SystemVerilog Interprocess Synchronization and Communication


[Part 1]

Previous: Built-in methods in Semaphore | Next: More methods in Mailbox

Mailbox

Mailboxes are another convenient way for inter-process communication. Semaphores provide a way for processes to communicate indirectly; mailboxes are facilities where processes can communicate directly with one another.

Mailboxes operate in the same manner as a real mailbox. A process may submit a letter (which, in this case, will contain a data message) for another process in a mailbox. The message stays in the mailbox until the receiving process comes and retrieves it. If the receiving process checks the mailbox before the sending process deposits the message in the mailbox, the receiving process goes back empty handed.

A message in this case can be any singular type (i.e. any variable other than an unpacked array, structure or union type). A non-parameterized mailbox (discussed later) can accept and retain messages of any valid singular type. The only other restriction is that a message must be a valid left hand side expression. For example, a net type, such a wire, is not a valid message. So, you can use a single mailbox to handle various type of messages (from a single or multiple source). Also, a mailbox can be bounded, meaning it can hold only a pre-specified maximum number of messages. Or, it can be unbounded, when it will hold all the messages that it receives.

Syntactically, a mailbox is a built-in class (just as semaphore is, with all the rules for a general class being equially applicable for mailbox too) that can be defined as follows.

mailbox uGotMail;

Built-in methods in Mailbox

The class mailbox provides 8 methods that can be used for accessing a mailbox. These methods are summarized below in the table and then described in details in the next sections.

Method name Summary
new() Create a mailbox with specified number of slots.
num() Find the number of messages in a mailbox.
get() Retrieve a message, if available, from the mailbox. Block otherwise.
try_get() Retrieve a message from a mailbox without blocking.
peek() Copy a message, if available, from the mailbox. Block otherwise.
try_peek() Copy a message from a mailbox without blocking.
put() Put a message in a mailbox.

new()

The function new() is the constructor method for the class mailbox. It takes one integer argument bound that describes the number f messages that this mailbox can hold. If bound is 0, the mailbox can hold (theoretically) infinite number of messages. The default value of this argument is 0. The prototype declaration for new() is shown below. Note that, new() being a function, can not block or consume time.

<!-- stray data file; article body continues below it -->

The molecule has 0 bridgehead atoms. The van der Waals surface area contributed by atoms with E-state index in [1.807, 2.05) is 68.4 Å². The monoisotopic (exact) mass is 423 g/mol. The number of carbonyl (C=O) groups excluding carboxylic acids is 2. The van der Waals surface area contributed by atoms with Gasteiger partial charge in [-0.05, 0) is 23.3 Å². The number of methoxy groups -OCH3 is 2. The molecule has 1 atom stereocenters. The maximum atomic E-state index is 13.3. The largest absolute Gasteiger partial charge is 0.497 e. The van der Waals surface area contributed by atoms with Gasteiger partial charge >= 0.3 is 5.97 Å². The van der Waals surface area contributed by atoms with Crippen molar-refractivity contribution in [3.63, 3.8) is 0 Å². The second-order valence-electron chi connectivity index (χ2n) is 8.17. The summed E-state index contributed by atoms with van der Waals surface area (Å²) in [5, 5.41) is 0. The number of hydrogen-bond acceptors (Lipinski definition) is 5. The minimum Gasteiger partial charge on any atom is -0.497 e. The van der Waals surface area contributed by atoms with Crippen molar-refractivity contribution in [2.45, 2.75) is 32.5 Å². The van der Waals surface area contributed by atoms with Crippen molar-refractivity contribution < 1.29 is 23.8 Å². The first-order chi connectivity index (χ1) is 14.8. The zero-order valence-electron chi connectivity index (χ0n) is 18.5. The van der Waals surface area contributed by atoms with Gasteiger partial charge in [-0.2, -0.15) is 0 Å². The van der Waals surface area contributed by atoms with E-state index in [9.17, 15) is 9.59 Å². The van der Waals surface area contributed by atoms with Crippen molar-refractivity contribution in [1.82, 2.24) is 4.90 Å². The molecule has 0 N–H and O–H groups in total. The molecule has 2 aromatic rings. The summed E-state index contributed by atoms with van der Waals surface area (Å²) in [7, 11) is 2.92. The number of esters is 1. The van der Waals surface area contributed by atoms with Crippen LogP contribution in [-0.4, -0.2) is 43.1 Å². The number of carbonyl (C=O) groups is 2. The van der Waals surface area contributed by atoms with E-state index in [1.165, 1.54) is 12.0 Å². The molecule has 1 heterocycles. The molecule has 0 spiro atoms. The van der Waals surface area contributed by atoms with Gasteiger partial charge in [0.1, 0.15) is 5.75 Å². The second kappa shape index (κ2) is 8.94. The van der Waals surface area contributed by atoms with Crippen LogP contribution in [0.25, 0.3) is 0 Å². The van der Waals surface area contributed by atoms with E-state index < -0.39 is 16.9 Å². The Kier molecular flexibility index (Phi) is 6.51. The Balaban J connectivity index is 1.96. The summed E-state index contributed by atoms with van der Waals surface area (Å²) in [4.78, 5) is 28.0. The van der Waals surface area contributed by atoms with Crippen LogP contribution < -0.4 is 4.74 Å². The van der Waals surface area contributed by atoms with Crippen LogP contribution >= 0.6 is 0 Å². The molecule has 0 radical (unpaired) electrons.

function new (int bound = 0);

The following example shows a mailbox declaration that can hold N_MSG (a non-negative integer) number of messages with a call to its constructor new.

mailbox uGotMail = new(N_MSG);

num()

As mentioned earlier, num() returns the number of messages in a mailbox. However, this number changes whenever a process puts or retrieves a message in a mailbox. So, the validity of the result of a num() call should be examined carefully before use. In practice, for this reason, num() is rarely used.

The prototype for num() is shown below. Note that, num(), similar to new() is a function and hence, non-blocking. It returns the number of messages in the mailbox and takes no argument.

function int num();

The following example shows a code snippet that prints the number of messages in a mailbox.

   int i;
   ...
   if ((i = uGotMail.num()) == 0)
      $display("The mailbox is empty");
   else 
      $display("The mailbox has %d messages", i); 

put()

A process uses the put() method to place a message in a mailbox. This method is a task and if there are not enough places to put the message in a bounded mailbox, the call will block (i.e. wait until a place is available). The prototype for put() method is shown below.

task put (singular message);

The following example illustrates the use of the put method. Note that, the mailbox uGotMail is used for two different types of messages, the first one is an integer and second one is a string.

   int msg1;
   string msg2;
   ...
   if (msg_is_available) begin 
      uGotMail.put(msg1);
      uGotMail.put(msg2);
   end 

try_put()

The method try_put() is very similar to put(), except that it does not block if there is no place available in the mailbox. The prototype for try_put() method is shown below.

function try_put (singular message);

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